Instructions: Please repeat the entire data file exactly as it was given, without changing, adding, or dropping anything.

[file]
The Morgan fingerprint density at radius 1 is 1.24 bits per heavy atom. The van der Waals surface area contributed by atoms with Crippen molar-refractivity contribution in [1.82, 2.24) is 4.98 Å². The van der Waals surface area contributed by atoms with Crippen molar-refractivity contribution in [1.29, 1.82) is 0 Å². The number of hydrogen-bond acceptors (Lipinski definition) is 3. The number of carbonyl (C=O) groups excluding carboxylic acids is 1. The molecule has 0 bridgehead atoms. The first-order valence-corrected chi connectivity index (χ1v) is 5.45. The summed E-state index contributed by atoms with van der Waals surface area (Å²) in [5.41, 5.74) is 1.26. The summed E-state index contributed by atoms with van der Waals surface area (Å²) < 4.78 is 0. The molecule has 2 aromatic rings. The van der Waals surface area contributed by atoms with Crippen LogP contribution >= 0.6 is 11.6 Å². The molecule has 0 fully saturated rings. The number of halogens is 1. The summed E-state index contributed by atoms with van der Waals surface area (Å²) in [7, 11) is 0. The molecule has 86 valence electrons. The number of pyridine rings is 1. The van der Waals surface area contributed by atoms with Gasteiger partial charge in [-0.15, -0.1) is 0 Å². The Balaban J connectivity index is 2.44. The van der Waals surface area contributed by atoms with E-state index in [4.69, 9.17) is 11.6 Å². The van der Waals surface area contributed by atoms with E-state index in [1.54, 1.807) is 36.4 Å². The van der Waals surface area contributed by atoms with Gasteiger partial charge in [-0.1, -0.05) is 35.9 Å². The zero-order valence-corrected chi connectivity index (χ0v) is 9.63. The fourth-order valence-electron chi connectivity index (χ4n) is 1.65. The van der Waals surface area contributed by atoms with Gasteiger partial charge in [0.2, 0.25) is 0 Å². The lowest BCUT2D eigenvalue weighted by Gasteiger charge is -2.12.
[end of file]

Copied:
The Morgan fingerprint density at radius 1 is 1.24 bits per heavy atom. The van der Waals surface area contributed by atoms with Crippen molar-refractivity contribution in [1.82, 2.24) is 4.98 Å². The van der Waals surface area contributed by atoms with Crippen molar-refractivity contribution in [1.29, 1.82) is 0 Å². The number of hydrogen-bond acceptors (Lipinski definition) is 3. The number of carbonyl (C=O) groups excluding carboxylic acids is 1. The molecule has 0 bridgehead atoms. The first-order valence-corrected chi connectivity index (χ1v) is 5.45. The summed E-state index contributed by atoms with van der Waals surface area (Å²) in [5.41, 5.74) is 1.26. The summed E-state index contributed by atoms with van der Waals surface area (Å²) < 4.78 is 0. The molecule has 2 aromatic rings. The van der Waals surface area contributed by atoms with Crippen LogP contribution >= 0.6 is 11.6 Å². The molecule has 0 fully saturated rings. The number of halogens is 1. The summed E-state index contributed by atoms with van der Waals surface area (Å²) in [7, 11) is 0. The molecule has 86 valence electrons. The number of pyridine rings is 1. The van der Waals surface area contributed by atoms with Gasteiger partial charge in [-0.15, -0.1) is 0 Å². The Balaban J connectivity index is 2.44. The van der Waals surface area contributed by atoms with E-state index in [4.69, 9.17) is 11.6 Å². The van der Waals surface area contributed by atoms with E-state index in [1.54, 1.807) is 36.4 Å². The van der Waals surface area contributed by atoms with Gasteiger partial charge in [-0.1, -0.05) is 35.9 Å². The zero-order valence-corrected chi connectivity index (χ0v) is 9.63. The fourth-order valence-electron chi connectivity index (χ4n) is 1.65. The van der Waals surface area contributed by atoms with Gasteiger partial charge in [0.2, 0.25) is 0 Å². The lowest BCUT2D eigenvalue weighted by Gasteiger charge is -2.12.